“Good. With that excuse out of the way… I’ll fill you in on The Mothers’ backstory and play the best tracks on the way to the Steele Jar.”
“They write all the music and sing.” Danny picked up the demonic-bus insert again and opened to three veiled women dressed in black Victorian dresses. “Two musicians tour with them for the live performances. They’re always masked, so no one knows who they are. The Mothers never raise their veils either.”
“It sounds fun. But it’s been a rough week—”
“How long has it been since we hung out? Ryan and Lindsey’s wedding? What was that five months ago?”
“Seven. I know because it was spring break.” Lindsey and Ryan Cantor’s special day had been less of a wedding and more of a drunken reception for close friends. The party was a major factor in Lisa distancing herself from that crowd.
“And it’s been even longer since we saw a concert together.”
Why couldn’t he just come over for dinner and a movie? A relaxing weekend of catching up? Bowling, even though they hadn’t gone to the alley since Mom and Dad died.
“The Jar is small. I don’t want to drive there and find it’s sold out—”
“Already bought you a ticket.”
I love you, she wanted to scream. But I can’t go! My bedtime is early now. One glass of wine a week is more than enough, and I listen to the radio instead of CDs. Life is safe. Boring but safe.
“I appreciate it,” Lisa said. “I wish you had asked. Truth is, I’m tired. I have a million deadlines for school. You enjoy tonight. We’ll hang out tomorrow.”
“Remember shows at The Nile? Then IHOP until four in the morning?”
“Oh, god. I can smell the syrup and Marlboro reds.” Lisa smiled. She’d never smoked cigarettes. Only weed. But she was happy drinking coffee and eating pancakes all night in the smoking section with Danny and their friends.
“We rocked those shows even when they roped us in the tiny under-twenty-one sections.”
“Ah, yes.” She snickered. “The dreaded magic-marker X on the hand. Feeling like a baby, isolated and on display.”
“Didn’t matter that I was older. You could pass for twenty-one before me,” Danny said. “Makeup and hair lets girls match almost any ID. Dudes don’t have it so easy.”
“True.” As early as seventeen, a co-worker at Jack-in-the-Box gave Lisa an old ID, and it worked everywhere. Danny and Lisa were inseparable back then. Had been until John Lewis came into her life. “If the music’s so good, maybe you should hit up FourEight; find a lady at the bar to go with you. Or post on Metalhaventickets.com. We can hang tomorrow when you wake up. Sunday, too.”
Lisa had expected these attempts to rope her into the concert when Danny called asking to stay so he didn’t have to rent a hotel room—their family home in Ridge Crest was a two and a half-hour drive from Phoenix. She also expected it to be easy to tell him no. However, saying no to her brother—who raised her from sixteen to twenty-one—turned out to be the hardest thing since she’d built the courage to leave John.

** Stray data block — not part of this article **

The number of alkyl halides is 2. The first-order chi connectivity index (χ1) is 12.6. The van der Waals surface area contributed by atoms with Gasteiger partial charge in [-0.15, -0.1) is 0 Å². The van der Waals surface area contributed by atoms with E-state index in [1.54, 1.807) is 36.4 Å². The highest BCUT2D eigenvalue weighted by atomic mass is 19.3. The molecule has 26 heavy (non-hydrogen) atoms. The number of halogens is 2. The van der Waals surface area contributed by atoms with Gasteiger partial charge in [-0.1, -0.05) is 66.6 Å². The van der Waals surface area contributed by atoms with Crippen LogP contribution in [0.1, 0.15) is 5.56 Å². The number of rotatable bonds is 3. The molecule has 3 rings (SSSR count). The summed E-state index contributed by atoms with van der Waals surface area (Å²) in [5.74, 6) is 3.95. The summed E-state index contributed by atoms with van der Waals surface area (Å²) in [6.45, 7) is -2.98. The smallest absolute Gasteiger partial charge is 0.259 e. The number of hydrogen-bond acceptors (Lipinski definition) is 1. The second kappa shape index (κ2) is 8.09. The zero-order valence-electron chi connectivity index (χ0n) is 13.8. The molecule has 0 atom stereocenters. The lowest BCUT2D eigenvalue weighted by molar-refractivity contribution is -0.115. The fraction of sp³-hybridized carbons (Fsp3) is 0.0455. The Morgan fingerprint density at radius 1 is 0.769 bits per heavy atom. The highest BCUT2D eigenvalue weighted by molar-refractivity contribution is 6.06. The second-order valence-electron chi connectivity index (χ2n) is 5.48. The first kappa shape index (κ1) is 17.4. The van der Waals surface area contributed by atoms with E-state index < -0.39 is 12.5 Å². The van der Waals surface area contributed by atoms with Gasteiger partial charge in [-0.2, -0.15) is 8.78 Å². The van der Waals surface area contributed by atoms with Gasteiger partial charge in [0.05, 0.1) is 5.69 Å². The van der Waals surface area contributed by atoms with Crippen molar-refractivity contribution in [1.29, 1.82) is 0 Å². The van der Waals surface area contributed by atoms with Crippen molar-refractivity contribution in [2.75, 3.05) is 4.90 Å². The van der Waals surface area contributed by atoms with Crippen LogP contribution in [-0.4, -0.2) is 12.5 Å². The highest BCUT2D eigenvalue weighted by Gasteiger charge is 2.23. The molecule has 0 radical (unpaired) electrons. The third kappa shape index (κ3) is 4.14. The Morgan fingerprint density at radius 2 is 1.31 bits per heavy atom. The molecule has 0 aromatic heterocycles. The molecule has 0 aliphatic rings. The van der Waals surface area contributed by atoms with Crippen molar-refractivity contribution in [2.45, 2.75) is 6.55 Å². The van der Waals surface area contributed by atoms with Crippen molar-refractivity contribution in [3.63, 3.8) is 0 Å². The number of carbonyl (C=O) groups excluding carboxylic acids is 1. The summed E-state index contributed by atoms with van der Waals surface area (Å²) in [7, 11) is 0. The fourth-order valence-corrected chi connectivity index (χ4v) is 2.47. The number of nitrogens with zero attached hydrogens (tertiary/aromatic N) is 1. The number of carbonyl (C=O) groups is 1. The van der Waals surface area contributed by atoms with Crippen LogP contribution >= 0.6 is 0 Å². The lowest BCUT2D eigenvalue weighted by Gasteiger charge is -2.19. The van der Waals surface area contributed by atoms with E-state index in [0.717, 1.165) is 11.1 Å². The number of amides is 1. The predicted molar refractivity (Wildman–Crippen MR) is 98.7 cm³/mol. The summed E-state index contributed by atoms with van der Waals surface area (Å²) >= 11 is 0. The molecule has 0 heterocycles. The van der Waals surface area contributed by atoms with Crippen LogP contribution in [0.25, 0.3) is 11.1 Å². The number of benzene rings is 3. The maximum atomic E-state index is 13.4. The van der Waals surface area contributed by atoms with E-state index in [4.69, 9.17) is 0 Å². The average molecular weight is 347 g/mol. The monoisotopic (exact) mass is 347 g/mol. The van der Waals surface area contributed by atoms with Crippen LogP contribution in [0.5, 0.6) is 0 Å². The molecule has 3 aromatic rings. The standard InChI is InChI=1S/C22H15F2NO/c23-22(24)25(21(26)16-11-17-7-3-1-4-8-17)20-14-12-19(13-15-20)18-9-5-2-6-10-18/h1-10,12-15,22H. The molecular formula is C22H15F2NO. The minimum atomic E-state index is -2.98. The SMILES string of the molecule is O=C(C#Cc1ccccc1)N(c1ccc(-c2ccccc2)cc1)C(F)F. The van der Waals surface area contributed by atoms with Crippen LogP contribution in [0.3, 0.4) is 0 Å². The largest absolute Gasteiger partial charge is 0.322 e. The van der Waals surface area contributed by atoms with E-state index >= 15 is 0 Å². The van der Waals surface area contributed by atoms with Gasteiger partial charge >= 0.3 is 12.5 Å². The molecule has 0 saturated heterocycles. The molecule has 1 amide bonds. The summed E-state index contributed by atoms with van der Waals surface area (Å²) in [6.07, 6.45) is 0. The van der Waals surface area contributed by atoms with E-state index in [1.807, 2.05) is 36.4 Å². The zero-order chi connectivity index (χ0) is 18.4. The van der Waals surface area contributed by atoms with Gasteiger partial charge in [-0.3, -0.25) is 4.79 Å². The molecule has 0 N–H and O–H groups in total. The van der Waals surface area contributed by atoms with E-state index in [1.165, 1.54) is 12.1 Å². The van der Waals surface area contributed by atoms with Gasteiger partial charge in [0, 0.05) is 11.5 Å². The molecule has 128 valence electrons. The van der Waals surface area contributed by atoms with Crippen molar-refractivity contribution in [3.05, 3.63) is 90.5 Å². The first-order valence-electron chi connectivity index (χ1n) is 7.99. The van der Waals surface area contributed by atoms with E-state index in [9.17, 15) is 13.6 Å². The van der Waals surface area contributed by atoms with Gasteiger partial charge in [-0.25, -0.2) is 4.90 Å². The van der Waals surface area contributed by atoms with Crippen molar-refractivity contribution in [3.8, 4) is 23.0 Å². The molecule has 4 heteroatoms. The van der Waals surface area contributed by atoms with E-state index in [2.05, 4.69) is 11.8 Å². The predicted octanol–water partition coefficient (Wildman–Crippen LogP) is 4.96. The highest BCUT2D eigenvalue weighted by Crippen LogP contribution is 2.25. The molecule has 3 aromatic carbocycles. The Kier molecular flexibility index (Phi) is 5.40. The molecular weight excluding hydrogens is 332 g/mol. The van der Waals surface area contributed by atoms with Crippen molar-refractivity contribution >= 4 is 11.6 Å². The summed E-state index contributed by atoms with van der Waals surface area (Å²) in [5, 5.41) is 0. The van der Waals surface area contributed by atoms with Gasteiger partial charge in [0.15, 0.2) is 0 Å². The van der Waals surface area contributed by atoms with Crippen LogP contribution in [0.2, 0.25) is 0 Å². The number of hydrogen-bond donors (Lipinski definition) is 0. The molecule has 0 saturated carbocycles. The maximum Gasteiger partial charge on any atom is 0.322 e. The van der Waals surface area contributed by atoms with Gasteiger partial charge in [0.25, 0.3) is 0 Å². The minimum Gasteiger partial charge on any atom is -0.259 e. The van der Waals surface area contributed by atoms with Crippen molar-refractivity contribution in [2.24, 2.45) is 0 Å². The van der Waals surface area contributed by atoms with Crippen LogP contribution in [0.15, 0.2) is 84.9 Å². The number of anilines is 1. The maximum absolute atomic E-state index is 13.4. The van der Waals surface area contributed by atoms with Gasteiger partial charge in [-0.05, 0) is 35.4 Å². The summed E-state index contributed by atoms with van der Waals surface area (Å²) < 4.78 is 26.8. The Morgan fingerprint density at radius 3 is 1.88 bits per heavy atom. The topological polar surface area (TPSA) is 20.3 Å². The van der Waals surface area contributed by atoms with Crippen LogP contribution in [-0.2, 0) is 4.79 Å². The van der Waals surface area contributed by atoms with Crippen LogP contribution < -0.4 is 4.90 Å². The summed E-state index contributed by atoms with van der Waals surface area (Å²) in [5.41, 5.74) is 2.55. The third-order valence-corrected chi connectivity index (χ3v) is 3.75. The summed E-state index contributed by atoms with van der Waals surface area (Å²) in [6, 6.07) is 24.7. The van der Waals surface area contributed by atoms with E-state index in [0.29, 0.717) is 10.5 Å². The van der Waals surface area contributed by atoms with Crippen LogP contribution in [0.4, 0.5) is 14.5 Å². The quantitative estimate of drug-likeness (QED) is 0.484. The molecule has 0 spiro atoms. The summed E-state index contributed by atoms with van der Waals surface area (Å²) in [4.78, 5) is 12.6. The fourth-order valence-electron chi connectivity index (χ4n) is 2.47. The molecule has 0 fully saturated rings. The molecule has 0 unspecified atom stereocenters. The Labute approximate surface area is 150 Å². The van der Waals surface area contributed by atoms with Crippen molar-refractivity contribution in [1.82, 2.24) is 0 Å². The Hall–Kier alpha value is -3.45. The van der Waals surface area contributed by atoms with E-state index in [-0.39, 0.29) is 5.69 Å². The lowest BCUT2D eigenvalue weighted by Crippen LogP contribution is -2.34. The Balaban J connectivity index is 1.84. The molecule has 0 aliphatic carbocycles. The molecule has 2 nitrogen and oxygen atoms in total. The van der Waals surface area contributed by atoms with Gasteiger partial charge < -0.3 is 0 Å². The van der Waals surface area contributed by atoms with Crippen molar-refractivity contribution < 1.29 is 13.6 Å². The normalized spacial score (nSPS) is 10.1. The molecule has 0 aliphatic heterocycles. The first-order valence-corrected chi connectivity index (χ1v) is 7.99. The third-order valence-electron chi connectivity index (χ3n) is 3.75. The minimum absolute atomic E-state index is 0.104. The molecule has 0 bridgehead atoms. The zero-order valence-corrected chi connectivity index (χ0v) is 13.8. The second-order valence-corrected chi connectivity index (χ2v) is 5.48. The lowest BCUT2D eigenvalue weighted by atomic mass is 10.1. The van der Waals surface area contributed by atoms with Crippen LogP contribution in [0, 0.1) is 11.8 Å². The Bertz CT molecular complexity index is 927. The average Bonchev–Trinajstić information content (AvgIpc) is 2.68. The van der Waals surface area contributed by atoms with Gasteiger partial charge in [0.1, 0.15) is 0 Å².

“Or you can come and be my wing-man again—wing-sister.”
“I have always been a terrible wing-sister. You know that.”
“But you’ve always been an awesome concert buddy. What happened to that girl? She changed.”
The dreaded ‘you changed.’ Insult numero uno.
“That girl doesn’t need a fake ID anymore.” Lisa hoped this wouldn’t spiral into a contemptuous weekend. “She has rent, though, due every month, and a need to finish school so she can get a better job than a receptionist at Tank Security.”
After she left John and moved from Ridge Crest, friends extended invitations to spend the weekend, tickets to concerts, and late nights at the bar for the first few months, always offering to pay and carpool because of the distance. But that was not the life Lisa wanted anymore.
Well, it wasn’t a life that promised much of a future. Now and then it called to her. However, she’d avoided the local metal scene for almost a year, and in that time, her progress was night and day. At twenty-four, she finally had her own apartment, re-enrolled at North Estrella Community College, and slept peacefully each night.
“I never see you anymore.” Danny ratcheted up the pathetic-pup voice.
“Life is different.”
He’s not asking to do shots in the parking lot and eat pancakes at midnight. Just one concert with his sister.
“Aren’t we still rock ‘n’ roll forever?” Danny extended his pinky and pointer finger, curling the middle two under his thumb. He held out the metal horns for the special handshake of their youth. “Together?”
Am I so weak I can’t take my brother to a concert without devolving into a party animal again?
“I suppose one night off from adulting won’t kill me.” Lisa made the horns and interlocked her fingers with his. “Rock and roll forever.”
“Together,” they said in unison.
“Just don’t keep me out too late.”
“Only one opening band. Early night.”
“I’ll dust off my leather jacket,” Lisa said, immediately remembering there was no leather jacket in her closet anymore. That remained at John’s, along with her CDs and a handful of belongings she’d never see again.
“This is going to be like old times,” Danny said.
Not too much like old times, she hoped.